It appears there are some potentially dangerous plants? They are pinkish red and, when you touch them, the screen begins turning red too. However, I have yet to discover what this means or whether it’s bad for your Koi. So far, it does not seem possible to die or fail in any way. In any event, the red plants are easy to avoid.

It’s possible that the game becomes more difficult as you play but, at lower levels, swimming around while chasing and eating tiny fish is quite calm and lovely. The sounds are low-key Zen music with soft drums and a tinkling, high melody.

The negative aspect of the game is that it is rather vague in some areas, such as why you craft food items to get powers. I have not figured out what these powers do besides swirl around my Koi’s body. Why does the screen turn red when you touch the weird plants? Yet, the attractive graphics and mellow gameplay more than make up for any oddity. You’ll simply shrug your shoulders, keep on playing, and become addicted to that Zen feeling. Preview Zen Koi!

All of these games are a fun and relaxing way to unwind or take a moment to chill. While not on the same level as a full guided meditation, these are free and don’t require you to constantly purchase lessons to continue (extremely uncool when is completely free). Nor are there highly intrusive ads which tend to reverse one’s path to peace.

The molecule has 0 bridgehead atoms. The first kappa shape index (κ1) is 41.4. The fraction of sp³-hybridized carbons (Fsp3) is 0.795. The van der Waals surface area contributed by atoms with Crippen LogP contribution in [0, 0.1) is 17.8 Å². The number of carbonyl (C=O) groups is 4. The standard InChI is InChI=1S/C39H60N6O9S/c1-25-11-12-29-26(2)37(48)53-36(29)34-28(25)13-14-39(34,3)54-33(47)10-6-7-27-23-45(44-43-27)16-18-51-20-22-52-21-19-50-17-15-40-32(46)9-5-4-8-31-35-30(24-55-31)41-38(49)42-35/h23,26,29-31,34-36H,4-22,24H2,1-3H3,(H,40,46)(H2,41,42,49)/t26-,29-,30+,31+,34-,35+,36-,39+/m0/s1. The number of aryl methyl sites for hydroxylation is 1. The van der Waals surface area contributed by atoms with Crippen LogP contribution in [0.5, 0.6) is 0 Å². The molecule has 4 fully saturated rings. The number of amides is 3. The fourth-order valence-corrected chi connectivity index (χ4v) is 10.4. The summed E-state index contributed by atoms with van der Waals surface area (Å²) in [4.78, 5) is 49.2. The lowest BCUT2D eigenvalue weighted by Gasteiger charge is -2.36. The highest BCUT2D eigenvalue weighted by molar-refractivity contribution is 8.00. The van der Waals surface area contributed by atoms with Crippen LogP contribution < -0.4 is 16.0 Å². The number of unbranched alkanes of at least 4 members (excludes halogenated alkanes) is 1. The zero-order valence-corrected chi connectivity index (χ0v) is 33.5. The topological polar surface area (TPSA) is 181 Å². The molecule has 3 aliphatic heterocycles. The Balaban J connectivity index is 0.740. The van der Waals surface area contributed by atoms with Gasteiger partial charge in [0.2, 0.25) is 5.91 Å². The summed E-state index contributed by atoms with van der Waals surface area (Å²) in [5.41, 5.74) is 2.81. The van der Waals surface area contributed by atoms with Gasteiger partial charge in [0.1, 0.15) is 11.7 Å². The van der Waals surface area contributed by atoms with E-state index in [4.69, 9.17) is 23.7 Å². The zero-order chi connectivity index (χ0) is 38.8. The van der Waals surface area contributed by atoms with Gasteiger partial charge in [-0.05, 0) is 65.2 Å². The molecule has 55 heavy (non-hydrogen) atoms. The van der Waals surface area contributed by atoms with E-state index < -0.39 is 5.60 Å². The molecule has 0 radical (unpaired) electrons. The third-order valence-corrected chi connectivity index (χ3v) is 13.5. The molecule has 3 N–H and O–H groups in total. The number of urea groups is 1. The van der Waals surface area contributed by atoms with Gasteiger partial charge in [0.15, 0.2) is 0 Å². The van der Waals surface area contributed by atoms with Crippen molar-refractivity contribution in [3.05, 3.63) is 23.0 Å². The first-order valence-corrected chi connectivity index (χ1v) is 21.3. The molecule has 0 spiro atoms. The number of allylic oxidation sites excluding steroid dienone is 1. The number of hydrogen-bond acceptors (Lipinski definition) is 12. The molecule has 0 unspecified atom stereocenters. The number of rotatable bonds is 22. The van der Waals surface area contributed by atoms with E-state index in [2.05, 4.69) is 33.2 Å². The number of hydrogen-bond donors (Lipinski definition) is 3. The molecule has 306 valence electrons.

Bejeweled contains ads, but they do not interrupt the game during play. As for Zen Koi, you can make in app purchases of pearls to attain greater heights, but this isn’t necessary for general enjoyment. Within Neko, occasionally a cat will bring you a pamphlet with an ad but according to my friends and my experience thus far, you rarely see them, if ever, and any other ads are contained within menus and you will never be forced to click on them.

.Have you tried any of these apps?  Let the Tek Team know in the comment section about your experience!  Feel free to also list any other Meditation or Zen apps that you love or share which paid versions you think work best.